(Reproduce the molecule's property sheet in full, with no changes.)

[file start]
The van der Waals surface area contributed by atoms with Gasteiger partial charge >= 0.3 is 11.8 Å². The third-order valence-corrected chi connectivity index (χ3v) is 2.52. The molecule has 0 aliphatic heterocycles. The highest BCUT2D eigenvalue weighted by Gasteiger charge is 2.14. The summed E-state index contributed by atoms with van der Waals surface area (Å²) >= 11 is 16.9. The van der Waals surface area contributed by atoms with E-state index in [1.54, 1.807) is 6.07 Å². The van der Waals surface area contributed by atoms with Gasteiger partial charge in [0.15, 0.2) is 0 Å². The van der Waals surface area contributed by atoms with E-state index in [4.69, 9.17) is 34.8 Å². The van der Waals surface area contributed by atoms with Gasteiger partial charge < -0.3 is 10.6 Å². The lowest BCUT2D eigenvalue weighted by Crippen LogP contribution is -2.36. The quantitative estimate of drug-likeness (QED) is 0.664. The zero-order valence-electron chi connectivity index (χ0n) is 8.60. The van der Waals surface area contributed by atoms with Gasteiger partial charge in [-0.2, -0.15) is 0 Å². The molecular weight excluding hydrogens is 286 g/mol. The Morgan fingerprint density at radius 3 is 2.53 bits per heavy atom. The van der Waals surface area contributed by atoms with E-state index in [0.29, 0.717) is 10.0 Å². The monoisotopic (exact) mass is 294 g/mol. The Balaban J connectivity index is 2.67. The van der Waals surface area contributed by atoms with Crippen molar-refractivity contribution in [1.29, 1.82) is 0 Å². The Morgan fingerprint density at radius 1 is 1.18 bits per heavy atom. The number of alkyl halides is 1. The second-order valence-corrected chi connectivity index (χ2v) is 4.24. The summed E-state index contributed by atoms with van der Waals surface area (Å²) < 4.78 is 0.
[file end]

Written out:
The van der Waals surface area contributed by atoms with Gasteiger partial charge >= 0.3 is 11.8 Å². The third-order valence-corrected chi connectivity index (χ3v) is 2.52. The molecule has 0 aliphatic heterocycles. The highest BCUT2D eigenvalue weighted by Gasteiger charge is 2.14. The summed E-state index contributed by atoms with van der Waals surface area (Å²) >= 11 is 16.9. The van der Waals surface area contributed by atoms with E-state index in [1.54, 1.807) is 6.07 Å². The van der Waals surface area contributed by atoms with Gasteiger partial charge in [0.15, 0.2) is 0 Å². The van der Waals surface area contributed by atoms with E-state index in [4.69, 9.17) is 34.8 Å². The van der Waals surface area contributed by atoms with Gasteiger partial charge < -0.3 is 10.6 Å². The lowest BCUT2D eigenvalue weighted by Crippen LogP contribution is -2.36. The quantitative estimate of drug-likeness (QED) is 0.664. The zero-order valence-electron chi connectivity index (χ0n) is 8.60. The van der Waals surface area contributed by atoms with Gasteiger partial charge in [-0.2, -0.15) is 0 Å². The molecular weight excluding hydrogens is 286 g/mol. The Morgan fingerprint density at radius 3 is 2.53 bits per heavy atom. The van der Waals surface area contributed by atoms with E-state index in [0.29, 0.717) is 10.0 Å². The monoisotopic (exact) mass is 294 g/mol. The Balaban J connectivity index is 2.67. The van der Waals surface area contributed by atoms with Crippen molar-refractivity contribution in [1.29, 1.82) is 0 Å². The Morgan fingerprint density at radius 1 is 1.18 bits per heavy atom. The number of alkyl halides is 1. The second-order valence-corrected chi connectivity index (χ2v) is 4.24. The summed E-state index contributed by atoms with van der Waals surface area (Å²) < 4.78 is 0.